Barry says he’ll never forget the first guide dog partnership he ever worked with. Walking down Coldharbour Lane, a busy road in Brixton, South London, he was shocked at how guide dog, Acorn, could ignore all the loud noises and smells to navigate obstacles in one of the most hectic places in the UK.
Barry grew up in Ireland and says he always knew he wanted to work with guide dogs. “Since I was young I thought it would be such a cool job. After Uni I travelled for a year and even applied to work with Guide Dogs Australia. When I got home I contacted Guide Dogs UK, and I’ve now worked here for 13 years.”
Barry is a Guide Dog Mobility Specialist (GDMS), which means he works with our dogs during the last stages of their training. His role involves matching guide dogs with their future partners and providing all the training they need to have a long and successful partnership together.
“After puppy raising, our dogs work with a Guide Dog Trainer for around 12-16 weeks to learn all the skills they need to guide someone. Then they come to me and I’ll complete around 10 weeks of training in a range of environments so I can understand their unique characteristics and who they could be matched with. I’ll consider lots of different factors, including the person’s lifestyle, walking speed, the type of transport they might need to take, the level of sight they have, their support network and the length of the routes they will work together.”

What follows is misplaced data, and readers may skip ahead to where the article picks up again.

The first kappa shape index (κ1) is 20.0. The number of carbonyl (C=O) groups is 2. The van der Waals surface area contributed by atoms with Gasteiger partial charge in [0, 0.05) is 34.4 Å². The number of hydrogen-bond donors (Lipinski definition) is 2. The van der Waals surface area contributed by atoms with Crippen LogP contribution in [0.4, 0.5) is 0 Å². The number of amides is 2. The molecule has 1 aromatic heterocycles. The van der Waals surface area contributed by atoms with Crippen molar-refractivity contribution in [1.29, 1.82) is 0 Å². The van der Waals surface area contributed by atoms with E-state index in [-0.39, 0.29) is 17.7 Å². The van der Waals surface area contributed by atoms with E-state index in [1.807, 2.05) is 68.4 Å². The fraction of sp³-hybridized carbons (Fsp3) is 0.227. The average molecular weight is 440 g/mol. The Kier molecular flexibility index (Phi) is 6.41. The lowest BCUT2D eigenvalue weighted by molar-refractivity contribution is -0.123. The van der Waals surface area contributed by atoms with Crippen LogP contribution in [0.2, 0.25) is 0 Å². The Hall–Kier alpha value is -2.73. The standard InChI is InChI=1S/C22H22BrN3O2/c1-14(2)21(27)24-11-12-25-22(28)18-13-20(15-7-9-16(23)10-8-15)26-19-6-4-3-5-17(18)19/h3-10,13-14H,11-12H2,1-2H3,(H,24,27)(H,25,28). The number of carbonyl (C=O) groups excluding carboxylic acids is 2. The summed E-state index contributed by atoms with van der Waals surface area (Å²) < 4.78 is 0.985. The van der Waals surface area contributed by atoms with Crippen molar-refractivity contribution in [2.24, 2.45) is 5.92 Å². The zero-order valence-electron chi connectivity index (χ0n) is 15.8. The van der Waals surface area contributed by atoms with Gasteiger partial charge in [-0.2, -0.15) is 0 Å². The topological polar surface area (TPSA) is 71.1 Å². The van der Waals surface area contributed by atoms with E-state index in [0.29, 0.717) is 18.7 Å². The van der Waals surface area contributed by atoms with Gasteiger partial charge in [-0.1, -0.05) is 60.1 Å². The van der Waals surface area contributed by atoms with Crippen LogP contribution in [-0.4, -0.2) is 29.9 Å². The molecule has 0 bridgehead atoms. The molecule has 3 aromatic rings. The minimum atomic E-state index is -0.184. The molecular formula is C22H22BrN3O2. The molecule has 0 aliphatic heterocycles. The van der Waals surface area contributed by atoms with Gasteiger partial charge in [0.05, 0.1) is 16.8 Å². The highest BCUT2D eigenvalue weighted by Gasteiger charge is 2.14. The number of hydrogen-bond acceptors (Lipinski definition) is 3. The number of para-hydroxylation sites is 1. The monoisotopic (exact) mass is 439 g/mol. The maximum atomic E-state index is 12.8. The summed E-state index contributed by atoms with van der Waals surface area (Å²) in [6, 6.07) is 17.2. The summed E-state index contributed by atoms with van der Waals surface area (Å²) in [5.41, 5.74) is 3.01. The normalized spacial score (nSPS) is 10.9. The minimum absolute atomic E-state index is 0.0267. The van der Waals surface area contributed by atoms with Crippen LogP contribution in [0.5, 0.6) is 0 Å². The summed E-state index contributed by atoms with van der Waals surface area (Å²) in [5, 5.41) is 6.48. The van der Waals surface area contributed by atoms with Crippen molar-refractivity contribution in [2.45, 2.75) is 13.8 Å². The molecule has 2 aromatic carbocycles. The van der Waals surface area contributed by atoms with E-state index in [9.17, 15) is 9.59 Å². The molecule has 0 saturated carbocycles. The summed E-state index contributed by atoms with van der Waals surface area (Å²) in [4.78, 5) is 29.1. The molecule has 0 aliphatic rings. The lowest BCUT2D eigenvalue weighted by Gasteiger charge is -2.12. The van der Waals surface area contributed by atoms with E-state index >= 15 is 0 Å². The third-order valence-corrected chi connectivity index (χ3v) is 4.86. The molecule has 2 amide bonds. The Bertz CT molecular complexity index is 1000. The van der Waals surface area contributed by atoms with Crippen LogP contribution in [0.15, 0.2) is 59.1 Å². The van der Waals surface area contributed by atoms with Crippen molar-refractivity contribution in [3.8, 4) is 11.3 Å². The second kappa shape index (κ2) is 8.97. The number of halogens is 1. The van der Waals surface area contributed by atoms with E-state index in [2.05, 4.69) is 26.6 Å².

After making the life-changing call to tell someone he might have a guide dog for them, Barry arranges a series of visits and practice walks so they can see if the partnership is right.
“I then provide two weeks of intensive training for new partnerships at a hotel in London. We spend every day together, including the weekends, so I can pass on all the knowledge they need.”
“The first few days of a new partnership can be quite tough – that can be the hardest part of my role. They’re getting to know their dog, their dog is getting to know them, and it can be quite chaotic at first. And then suddenly it clicks – usually by about day three. They start to bond and learn about each other. By the end of the intensive training and into their third week together there is a calmness and working together becomes pleasant and enjoyable.”
Barry continues to work with new partnerships during their first year, providing regular visits and all the support they need to smooth out any issues or to learn additional skills or routes. After the partnership is established, they will be looked after by a local GDMS who is more familiar with their area.
Barry says he loves his job because he gets to work with both dogs and people. “As a Guide Dog Mobility Specialist I get to meet lots of different people all the time. We have to have good listening skills, be patient and we’re constantly adapting and finding new solutions. There’s a lot of emotion involved, so I’m always mindful that everyone’s situation is different.”